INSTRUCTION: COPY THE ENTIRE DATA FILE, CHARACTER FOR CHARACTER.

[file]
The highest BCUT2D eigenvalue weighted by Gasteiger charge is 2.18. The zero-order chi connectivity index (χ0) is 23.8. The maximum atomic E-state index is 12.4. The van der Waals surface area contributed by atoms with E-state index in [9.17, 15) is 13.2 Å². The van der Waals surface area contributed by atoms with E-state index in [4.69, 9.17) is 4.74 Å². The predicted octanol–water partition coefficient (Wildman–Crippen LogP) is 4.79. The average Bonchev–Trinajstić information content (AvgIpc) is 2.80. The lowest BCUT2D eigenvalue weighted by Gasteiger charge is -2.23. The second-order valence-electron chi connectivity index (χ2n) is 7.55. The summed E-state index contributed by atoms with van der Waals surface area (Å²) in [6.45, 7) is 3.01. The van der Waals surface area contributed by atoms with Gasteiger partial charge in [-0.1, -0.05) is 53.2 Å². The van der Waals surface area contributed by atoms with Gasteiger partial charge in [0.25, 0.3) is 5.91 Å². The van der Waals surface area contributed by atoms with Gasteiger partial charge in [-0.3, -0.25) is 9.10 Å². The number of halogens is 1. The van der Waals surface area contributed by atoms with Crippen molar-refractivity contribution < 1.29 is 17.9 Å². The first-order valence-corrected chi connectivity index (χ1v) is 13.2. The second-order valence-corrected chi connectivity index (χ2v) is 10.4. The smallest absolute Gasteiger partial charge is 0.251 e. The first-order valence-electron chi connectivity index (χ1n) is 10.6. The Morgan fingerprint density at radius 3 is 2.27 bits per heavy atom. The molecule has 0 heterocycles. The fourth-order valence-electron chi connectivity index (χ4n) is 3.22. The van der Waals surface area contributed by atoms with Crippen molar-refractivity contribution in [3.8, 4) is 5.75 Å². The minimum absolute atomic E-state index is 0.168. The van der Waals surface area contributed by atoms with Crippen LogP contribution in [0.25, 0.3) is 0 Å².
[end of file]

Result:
The highest BCUT2D eigenvalue weighted by Gasteiger charge is 2.18. The zero-order chi connectivity index (χ0) is 23.8. The maximum atomic E-state index is 12.4. The van der Waals surface area contributed by atoms with E-state index in [9.17, 15) is 13.2 Å². The van der Waals surface area contributed by atoms with E-state index in [4.69, 9.17) is 4.74 Å². The predicted octanol–water partition coefficient (Wildman–Crippen LogP) is 4.79. The average Bonchev–Trinajstić information content (AvgIpc) is 2.80. The lowest BCUT2D eigenvalue weighted by Gasteiger charge is -2.23. The second-order valence-electron chi connectivity index (χ2n) is 7.55. The summed E-state index contributed by atoms with van der Waals surface area (Å²) in [6.45, 7) is 3.01. The van der Waals surface area contributed by atoms with Gasteiger partial charge in [-0.1, -0.05) is 53.2 Å². The van der Waals surface area contributed by atoms with Gasteiger partial charge in [0.25, 0.3) is 5.91 Å². The van der Waals surface area contributed by atoms with Gasteiger partial charge in [-0.3, -0.25) is 9.10 Å². The number of halogens is 1. The van der Waals surface area contributed by atoms with Crippen molar-refractivity contribution < 1.29 is 17.9 Å². The first-order valence-corrected chi connectivity index (χ1v) is 13.2. The second-order valence-corrected chi connectivity index (χ2v) is 10.4. The smallest absolute Gasteiger partial charge is 0.251 e. The first-order valence-electron chi connectivity index (χ1n) is 10.6. The Morgan fingerprint density at radius 3 is 2.27 bits per heavy atom. The molecule has 0 heterocycles. The fourth-order valence-electron chi connectivity index (χ4n) is 3.22. The van der Waals surface area contributed by atoms with Crippen molar-refractivity contribution in [3.8, 4) is 5.75 Å². The minimum absolute atomic E-state index is 0.168. The van der Waals surface area contributed by atoms with Crippen LogP contribution in [0.25, 0.3) is 0 Å².